Are Your Trade Marks Adequately Protected?

Every business uses signs to distinguish its goods or services on the market. These signs may take the form of words, names, designs, letters, numbers, colours, the shape of a good or its packaging, or even sounds. Such signs can be protected as trade marks provided they are used to distinguish the goods or services of an undertaking from those of other undertakings and are represented in such a way as to allow the object of protection to be clearly and precisely determined. While sounds or holograms, for example, could meet the latter criterion, this will not be the case, given the current state of technology, for tastes or smells.

An exclusive right only arises if a trade mark is registered. With respect to the geographic scope of protection, a Belgian undertaking has the choice of registration with either the Benelux Office for Intellectual Property, in which case the trade mark is protected throughout the Benelux, or the European Union Intellectual Property Office (EUIPO), in which case protection extends to the entire territory of the European Union. At the time of filing an application, the applicant must indicate the goods or services for which it wishes to register the trade mark. Once the mark is registered, the company may oppose the use by a third party of its trade mark or a similar sign for goods or services for which the trade mark is registered or for similar goods or services if there is a likelihood of confusion. Thus, the holder of a trade mark registered for bicycles may object to the use of its trade mark or a similar sign for scooters but not for computers. An exception is made for well-known or reputed trademarks. The holder of the Cartier trade mark, for instance, may object to the use of its mark in relation, for example, to beverages even if the trade mark is not registered for such goods.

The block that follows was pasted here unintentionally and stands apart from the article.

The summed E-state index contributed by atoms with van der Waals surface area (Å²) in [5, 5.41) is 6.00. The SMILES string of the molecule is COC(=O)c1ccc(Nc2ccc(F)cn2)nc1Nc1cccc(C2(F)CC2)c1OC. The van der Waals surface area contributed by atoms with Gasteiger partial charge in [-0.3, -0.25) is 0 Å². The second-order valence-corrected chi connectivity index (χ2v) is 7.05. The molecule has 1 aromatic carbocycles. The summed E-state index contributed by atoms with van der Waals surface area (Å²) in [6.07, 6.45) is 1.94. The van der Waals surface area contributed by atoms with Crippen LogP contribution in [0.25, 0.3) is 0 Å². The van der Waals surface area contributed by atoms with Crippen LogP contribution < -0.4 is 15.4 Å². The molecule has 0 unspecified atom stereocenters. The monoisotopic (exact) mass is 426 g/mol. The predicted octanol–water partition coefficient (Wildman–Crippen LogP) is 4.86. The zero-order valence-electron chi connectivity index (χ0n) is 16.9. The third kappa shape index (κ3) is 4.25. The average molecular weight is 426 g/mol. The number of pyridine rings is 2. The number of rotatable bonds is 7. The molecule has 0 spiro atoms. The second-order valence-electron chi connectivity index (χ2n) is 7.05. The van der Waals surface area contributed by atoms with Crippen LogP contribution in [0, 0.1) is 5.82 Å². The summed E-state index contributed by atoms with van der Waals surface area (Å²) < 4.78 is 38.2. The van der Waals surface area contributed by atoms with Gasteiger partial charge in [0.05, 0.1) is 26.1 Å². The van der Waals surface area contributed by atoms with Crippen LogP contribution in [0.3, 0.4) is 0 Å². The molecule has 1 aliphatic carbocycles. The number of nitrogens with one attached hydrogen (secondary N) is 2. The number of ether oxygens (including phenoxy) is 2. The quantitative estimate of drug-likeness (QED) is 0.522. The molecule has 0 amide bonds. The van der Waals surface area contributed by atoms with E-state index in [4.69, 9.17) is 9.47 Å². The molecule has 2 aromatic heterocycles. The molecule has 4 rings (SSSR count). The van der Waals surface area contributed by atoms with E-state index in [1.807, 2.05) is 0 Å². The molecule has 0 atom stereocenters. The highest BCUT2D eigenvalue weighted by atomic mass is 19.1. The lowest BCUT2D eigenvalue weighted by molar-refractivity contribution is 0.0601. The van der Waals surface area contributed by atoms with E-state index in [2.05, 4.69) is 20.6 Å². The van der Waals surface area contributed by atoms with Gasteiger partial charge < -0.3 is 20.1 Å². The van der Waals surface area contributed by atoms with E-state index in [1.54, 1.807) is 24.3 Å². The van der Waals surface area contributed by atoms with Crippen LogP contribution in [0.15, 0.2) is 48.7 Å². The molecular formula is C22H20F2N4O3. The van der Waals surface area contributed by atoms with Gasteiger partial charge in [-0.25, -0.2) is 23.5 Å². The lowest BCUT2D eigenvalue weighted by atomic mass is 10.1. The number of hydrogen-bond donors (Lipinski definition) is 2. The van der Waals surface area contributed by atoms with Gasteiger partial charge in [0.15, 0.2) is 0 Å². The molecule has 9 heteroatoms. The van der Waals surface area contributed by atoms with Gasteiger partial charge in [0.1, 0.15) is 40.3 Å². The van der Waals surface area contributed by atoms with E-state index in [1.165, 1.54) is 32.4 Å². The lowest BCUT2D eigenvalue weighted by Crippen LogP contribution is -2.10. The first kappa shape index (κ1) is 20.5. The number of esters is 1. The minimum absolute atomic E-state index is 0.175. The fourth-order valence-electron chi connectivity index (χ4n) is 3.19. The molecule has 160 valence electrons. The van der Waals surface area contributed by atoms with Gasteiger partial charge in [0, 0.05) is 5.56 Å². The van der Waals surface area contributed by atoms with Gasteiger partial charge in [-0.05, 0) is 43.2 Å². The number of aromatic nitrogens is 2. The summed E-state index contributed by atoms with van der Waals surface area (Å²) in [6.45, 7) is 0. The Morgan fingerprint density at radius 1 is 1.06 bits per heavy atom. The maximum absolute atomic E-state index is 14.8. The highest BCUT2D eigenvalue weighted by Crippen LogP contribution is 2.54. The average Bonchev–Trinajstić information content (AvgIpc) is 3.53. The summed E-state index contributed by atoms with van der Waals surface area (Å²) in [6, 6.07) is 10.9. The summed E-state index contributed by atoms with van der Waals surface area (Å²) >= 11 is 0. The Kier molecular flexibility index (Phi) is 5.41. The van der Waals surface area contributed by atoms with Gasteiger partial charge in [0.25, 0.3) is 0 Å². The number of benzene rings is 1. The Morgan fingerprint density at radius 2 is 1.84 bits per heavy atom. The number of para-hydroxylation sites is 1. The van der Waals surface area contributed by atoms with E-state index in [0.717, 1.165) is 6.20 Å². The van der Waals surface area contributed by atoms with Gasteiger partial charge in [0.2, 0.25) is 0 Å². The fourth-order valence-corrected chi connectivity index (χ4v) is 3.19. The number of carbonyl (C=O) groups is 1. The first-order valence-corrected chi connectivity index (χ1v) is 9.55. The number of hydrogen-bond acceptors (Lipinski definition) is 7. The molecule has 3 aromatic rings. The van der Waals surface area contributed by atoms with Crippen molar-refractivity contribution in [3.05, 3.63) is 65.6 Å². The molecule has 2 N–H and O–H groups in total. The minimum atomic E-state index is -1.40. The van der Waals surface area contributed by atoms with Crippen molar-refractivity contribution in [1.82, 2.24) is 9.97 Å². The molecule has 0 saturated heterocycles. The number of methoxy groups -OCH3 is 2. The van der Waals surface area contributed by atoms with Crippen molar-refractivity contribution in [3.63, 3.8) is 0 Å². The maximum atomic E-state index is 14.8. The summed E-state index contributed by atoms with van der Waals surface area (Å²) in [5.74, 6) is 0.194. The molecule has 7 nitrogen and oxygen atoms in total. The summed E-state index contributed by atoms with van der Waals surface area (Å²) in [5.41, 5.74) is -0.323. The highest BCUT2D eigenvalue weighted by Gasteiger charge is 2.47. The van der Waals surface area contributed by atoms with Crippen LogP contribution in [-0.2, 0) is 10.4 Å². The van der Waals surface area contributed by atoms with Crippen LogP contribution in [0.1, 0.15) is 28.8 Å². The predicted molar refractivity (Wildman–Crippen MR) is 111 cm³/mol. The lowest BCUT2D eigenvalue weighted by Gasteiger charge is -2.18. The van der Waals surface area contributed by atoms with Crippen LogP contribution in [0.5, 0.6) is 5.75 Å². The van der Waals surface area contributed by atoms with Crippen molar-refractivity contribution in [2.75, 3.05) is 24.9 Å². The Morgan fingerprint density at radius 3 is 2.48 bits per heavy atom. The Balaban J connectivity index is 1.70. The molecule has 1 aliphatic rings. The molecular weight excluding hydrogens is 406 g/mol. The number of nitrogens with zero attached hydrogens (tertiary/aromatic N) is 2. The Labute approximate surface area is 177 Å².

At the time of filing, it is important to ensure that the mark (or a similar sign) has not already been registered by another party for the goods in question and that it meets the conditions for validity provided for by the applicable legislation. 

We would like to draw your attention to three - often overlooked - precautions to take once a trade mark is registered.

First, in order to maintain its rights, the holder must make genuine use of its trade mark, i.e. for the purpose of creating or preserving an outlet obtaining commercial opportunities for the goods or services for which the mark is registered. In the absence of genuine use for an uninterrupted period of five years, a third party may commence revocation proceedings to have the trade mark stricken from the register. It should be noted that the trade mark will be maintained if use thereof starts or recommences before the announcement or beginning of revocation proceedings.

A second precaution is the need to oppose any infringement of the trade mark. Indeed, the holder of a trade mark that tolerates the use of a subsequently registered mark for a period of five consecutive years, with knowledge of such use, may no longer seek invalidation or the prohibition of use of the later mark. In other words, it will have to accept and tolerate the coexistence of the marks concerned. 

Finally, it is essential for the holder of a trade mark to scrupulously keep all proof of use such as advertisements, packaging, invoices (it is recommended, if possible, to reproduce the trade mark on the invoice), sales figures, press coverage, participation in trade shows, etc. Indeed, in the event of infringement proceedings, the alleged infringer may first request that the trade mark holder produce proof of genuine use of the trade mark during the five-year period preceding the commencement date of the proceedings. In the absence thereof, the action will be rejected. This rule does not apply to the five-year period immediately following registration of a trade mark since, during this period, there is no sanction for non-use. It is nonetheless recommended to keep a record of proof of use relating to this period. 

In brief, these recommendations can be summed up as follows: use, defend and keep proof of use.